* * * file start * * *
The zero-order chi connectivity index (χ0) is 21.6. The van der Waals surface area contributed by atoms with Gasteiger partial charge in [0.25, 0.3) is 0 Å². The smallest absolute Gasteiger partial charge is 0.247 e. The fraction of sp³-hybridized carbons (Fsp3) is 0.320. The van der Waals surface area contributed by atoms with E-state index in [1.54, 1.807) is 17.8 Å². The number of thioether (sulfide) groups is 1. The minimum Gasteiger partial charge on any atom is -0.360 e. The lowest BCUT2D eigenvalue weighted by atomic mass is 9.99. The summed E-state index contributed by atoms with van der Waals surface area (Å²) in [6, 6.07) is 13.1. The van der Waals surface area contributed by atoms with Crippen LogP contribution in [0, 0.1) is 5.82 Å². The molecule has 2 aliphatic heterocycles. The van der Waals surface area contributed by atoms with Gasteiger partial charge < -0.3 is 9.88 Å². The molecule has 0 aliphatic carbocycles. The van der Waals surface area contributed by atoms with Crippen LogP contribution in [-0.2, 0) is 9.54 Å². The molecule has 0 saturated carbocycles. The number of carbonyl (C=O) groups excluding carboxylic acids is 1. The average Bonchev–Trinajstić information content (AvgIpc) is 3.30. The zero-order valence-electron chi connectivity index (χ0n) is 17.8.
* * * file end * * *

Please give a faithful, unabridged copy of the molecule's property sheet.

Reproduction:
The zero-order chi connectivity index (χ0) is 21.6. The van der Waals surface area contributed by atoms with Gasteiger partial charge in [0.25, 0.3) is 0 Å². The smallest absolute Gasteiger partial charge is 0.247 e. The fraction of sp³-hybridized carbons (Fsp3) is 0.320. The van der Waals surface area contributed by atoms with E-state index in [1.54, 1.807) is 17.8 Å². The number of thioether (sulfide) groups is 1. The minimum Gasteiger partial charge on any atom is -0.360 e. The lowest BCUT2D eigenvalue weighted by atomic mass is 9.99. The summed E-state index contributed by atoms with van der Waals surface area (Å²) in [6, 6.07) is 13.1. The van der Waals surface area contributed by atoms with Crippen LogP contribution in [0, 0.1) is 5.82 Å². The molecule has 2 aliphatic heterocycles. The van der Waals surface area contributed by atoms with Gasteiger partial charge < -0.3 is 9.88 Å². The molecule has 0 aliphatic carbocycles. The van der Waals surface area contributed by atoms with Crippen LogP contribution in [-0.2, 0) is 9.54 Å². The molecule has 0 saturated carbocycles. The number of carbonyl (C=O) groups excluding carboxylic acids is 1. The average Bonchev–Trinajstić information content (AvgIpc) is 3.30. The zero-order valence-electron chi connectivity index (χ0n) is 17.8.